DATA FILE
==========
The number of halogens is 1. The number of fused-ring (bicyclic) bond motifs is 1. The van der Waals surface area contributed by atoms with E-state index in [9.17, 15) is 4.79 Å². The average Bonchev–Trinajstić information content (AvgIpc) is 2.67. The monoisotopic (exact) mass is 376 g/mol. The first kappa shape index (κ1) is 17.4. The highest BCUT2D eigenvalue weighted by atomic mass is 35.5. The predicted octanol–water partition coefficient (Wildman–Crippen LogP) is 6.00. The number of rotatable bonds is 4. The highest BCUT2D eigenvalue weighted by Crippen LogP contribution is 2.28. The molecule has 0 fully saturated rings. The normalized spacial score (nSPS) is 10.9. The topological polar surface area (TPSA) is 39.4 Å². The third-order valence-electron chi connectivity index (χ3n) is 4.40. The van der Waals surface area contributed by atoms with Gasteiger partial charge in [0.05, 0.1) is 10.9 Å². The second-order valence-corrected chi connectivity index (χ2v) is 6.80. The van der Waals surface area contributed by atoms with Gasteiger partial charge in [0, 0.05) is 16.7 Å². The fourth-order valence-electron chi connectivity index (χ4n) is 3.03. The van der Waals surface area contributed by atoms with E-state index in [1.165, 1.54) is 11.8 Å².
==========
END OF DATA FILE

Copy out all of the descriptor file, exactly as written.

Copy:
The number of halogens is 1. The number of fused-ring (bicyclic) bond motifs is 1. The van der Waals surface area contributed by atoms with E-state index in [9.17, 15) is 4.79 Å². The average Bonchev–Trinajstić information content (AvgIpc) is 2.67. The monoisotopic (exact) mass is 376 g/mol. The first kappa shape index (κ1) is 17.4. The highest BCUT2D eigenvalue weighted by atomic mass is 35.5. The predicted octanol–water partition coefficient (Wildman–Crippen LogP) is 6.00. The number of rotatable bonds is 4. The highest BCUT2D eigenvalue weighted by Crippen LogP contribution is 2.28. The molecule has 0 fully saturated rings. The normalized spacial score (nSPS) is 10.9. The topological polar surface area (TPSA) is 39.4 Å². The third-order valence-electron chi connectivity index (χ3n) is 4.40. The van der Waals surface area contributed by atoms with Gasteiger partial charge in [0.05, 0.1) is 10.9 Å². The second-order valence-corrected chi connectivity index (χ2v) is 6.80. The van der Waals surface area contributed by atoms with Gasteiger partial charge in [0, 0.05) is 16.7 Å². The fourth-order valence-electron chi connectivity index (χ4n) is 3.03. The van der Waals surface area contributed by atoms with E-state index in [1.165, 1.54) is 11.8 Å².